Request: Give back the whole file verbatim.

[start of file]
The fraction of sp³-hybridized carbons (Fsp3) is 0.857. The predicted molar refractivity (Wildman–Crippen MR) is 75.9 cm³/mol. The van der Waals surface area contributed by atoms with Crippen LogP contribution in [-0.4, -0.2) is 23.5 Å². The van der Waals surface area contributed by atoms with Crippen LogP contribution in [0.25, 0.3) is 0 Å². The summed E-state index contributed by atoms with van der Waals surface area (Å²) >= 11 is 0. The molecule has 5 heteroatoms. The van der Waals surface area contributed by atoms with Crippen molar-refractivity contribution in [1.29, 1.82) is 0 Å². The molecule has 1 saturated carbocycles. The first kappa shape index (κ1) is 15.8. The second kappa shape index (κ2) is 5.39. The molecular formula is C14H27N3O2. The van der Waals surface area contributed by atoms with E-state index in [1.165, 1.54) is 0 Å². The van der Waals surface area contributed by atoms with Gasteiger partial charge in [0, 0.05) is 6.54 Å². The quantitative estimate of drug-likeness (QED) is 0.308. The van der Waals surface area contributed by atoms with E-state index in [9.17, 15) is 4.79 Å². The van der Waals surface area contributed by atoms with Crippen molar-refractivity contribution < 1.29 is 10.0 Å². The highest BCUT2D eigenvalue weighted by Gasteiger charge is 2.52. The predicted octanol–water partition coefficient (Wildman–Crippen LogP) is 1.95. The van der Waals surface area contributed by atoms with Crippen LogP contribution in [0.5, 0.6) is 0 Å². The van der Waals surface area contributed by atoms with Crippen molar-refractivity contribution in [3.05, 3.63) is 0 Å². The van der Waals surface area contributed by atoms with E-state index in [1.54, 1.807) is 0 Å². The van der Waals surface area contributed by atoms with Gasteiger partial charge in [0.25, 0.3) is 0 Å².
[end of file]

The fraction of sp³-hybridized carbons (Fsp3) is 0.857. The predicted molar refractivity (Wildman–Crippen MR) is 75.9 cm³/mol. The van der Waals surface area contributed by atoms with Crippen LogP contribution in [-0.4, -0.2) is 23.5 Å². The van der Waals surface area contributed by atoms with Crippen LogP contribution in [0.25, 0.3) is 0 Å². The summed E-state index contributed by atoms with van der Waals surface area (Å²) >= 11 is 0. The molecule has 5 heteroatoms. The van der Waals surface area contributed by atoms with Crippen molar-refractivity contribution in [1.29, 1.82) is 0 Å². The molecule has 1 saturated carbocycles. The first kappa shape index (κ1) is 15.8. The second kappa shape index (κ2) is 5.39. The molecular formula is C14H27N3O2. The van der Waals surface area contributed by atoms with E-state index in [1.165, 1.54) is 0 Å². The van der Waals surface area contributed by atoms with Gasteiger partial charge in [0, 0.05) is 6.54 Å². The quantitative estimate of drug-likeness (QED) is 0.308. The van der Waals surface area contributed by atoms with E-state index in [9.17, 15) is 4.79 Å². The van der Waals surface area contributed by atoms with Crippen molar-refractivity contribution < 1.29 is 10.0 Å². The highest BCUT2D eigenvalue weighted by Gasteiger charge is 2.52. The predicted octanol–water partition coefficient (Wildman–Crippen LogP) is 1.95. The van der Waals surface area contributed by atoms with Crippen LogP contribution in [0.5, 0.6) is 0 Å². The van der Waals surface area contributed by atoms with Crippen molar-refractivity contribution in [3.05, 3.63) is 0 Å². The van der Waals surface area contributed by atoms with E-state index in [1.54, 1.807) is 0 Å². The van der Waals surface area contributed by atoms with Gasteiger partial charge in [0.25, 0.3) is 0 Å².